Abdominal incisional hernias are common after operations requiring a large incision. These can be at the umbilicus, above the umbilicus (epigastric) or along the full length of the incision (massive ventral hernia) (figure 1).
In severe cases, portions of organs may move through the hole in the muscle.
How do they form?
During surgery an incision is made in the muscles that make up the abdomen. For some reason, that muscle doesn't heal, so a gap opens up as the muscles tighten and release during activities. Instead of a flat, strong piece of muscle, you have a piece of muscle that has a small gap in it. After a while, the tissues underneath realize there is an escape route through the muscle, and they start to poke through the opening, where they can be felt under the skin.
Who is at risk for an incisional hernia?
Incisional hernias are more common in obese and pregnant patients. Previous multiple abdominal surgeries may increase the risk of an incisional hernia.
Significant weight after an abdominal surgery is a risk factor as is, pregnancy or participation in activities that increase abdominal pressure like heavy lifting.
The incision is weakest, and most prone to a hernia, during the first 6-12 weeks after surgery while it is still healing. While incisional hernias can develop or enlarge months or years after surgery, they are most likely to occur in the first 6-12 weeks following surgery.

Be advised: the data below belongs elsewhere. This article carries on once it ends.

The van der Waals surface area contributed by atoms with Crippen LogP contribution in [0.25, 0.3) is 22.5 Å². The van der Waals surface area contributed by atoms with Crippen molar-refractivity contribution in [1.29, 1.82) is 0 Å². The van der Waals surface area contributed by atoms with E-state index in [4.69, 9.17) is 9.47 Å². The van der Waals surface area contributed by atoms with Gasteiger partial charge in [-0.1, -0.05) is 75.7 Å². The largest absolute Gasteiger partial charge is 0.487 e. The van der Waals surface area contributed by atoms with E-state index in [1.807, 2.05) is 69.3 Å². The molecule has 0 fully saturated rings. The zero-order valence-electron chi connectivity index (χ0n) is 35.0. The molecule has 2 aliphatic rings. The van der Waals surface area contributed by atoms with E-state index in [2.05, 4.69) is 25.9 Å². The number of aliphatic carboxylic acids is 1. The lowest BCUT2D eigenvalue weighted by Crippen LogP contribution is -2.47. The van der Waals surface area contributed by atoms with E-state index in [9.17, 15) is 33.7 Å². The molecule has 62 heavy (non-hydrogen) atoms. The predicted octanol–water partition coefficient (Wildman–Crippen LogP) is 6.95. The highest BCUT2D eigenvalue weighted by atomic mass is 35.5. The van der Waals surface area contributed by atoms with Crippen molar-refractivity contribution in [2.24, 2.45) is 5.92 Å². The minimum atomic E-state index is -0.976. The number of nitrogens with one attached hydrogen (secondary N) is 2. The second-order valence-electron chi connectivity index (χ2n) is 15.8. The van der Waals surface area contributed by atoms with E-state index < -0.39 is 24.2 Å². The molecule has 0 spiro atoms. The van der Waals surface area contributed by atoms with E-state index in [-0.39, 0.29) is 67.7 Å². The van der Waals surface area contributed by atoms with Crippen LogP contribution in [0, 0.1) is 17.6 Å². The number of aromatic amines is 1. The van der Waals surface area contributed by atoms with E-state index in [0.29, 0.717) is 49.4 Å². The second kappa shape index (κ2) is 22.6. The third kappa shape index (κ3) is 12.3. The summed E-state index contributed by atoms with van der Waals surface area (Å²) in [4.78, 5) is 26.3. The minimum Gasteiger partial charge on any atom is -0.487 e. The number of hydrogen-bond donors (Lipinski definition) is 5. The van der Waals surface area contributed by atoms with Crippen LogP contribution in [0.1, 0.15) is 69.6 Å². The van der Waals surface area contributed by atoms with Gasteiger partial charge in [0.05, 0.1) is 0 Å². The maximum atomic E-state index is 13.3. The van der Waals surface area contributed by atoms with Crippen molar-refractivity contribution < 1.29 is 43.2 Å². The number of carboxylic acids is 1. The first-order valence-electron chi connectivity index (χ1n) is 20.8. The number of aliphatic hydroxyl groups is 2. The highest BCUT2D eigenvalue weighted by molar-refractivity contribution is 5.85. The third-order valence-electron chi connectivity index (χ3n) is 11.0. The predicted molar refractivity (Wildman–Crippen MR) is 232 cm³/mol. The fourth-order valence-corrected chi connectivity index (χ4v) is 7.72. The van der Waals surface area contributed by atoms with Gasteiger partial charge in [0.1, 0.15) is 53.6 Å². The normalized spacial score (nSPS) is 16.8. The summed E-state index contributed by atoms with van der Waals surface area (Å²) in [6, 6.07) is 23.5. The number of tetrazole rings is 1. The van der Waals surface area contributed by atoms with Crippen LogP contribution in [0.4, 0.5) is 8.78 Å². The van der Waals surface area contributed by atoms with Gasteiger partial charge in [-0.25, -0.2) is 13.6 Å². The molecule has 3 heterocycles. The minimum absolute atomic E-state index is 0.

Diagnosing an incisional hernia
Incisional hernias may seem to appear and disappear, which is referred to as a "reducible" hernia.
The hernia may not be noticeable unless the patient is involved in an activity that increases abdominal pressure, such as coughing, sneezing, pushing to have a bowel movement, or lifting a heavy object.
CT scan or ultrasound is sometimes necessary to determine the extent of the hernia as well as its contents. Sometimes these imaging modalities also determine synchronous hernias nearby.
Incisional hernia treatment
An incisional hernia may not be symptomatic and small enough that surgical repair is an option. If the hernia is large, causes pain or is steadily growing, surgery may be recommended. Another option is a truss, a garment that is similar to a weight belt or girdle, that applies constant pressure to the hernia.
When is incisional hernia surgery necessary?
An Incisional hernia may require surgery if it is painful, enlarges over time, is cosmetically unappealing, or irreducible. In many cases surgery can be performed laparoscopically with small key-hole incisions.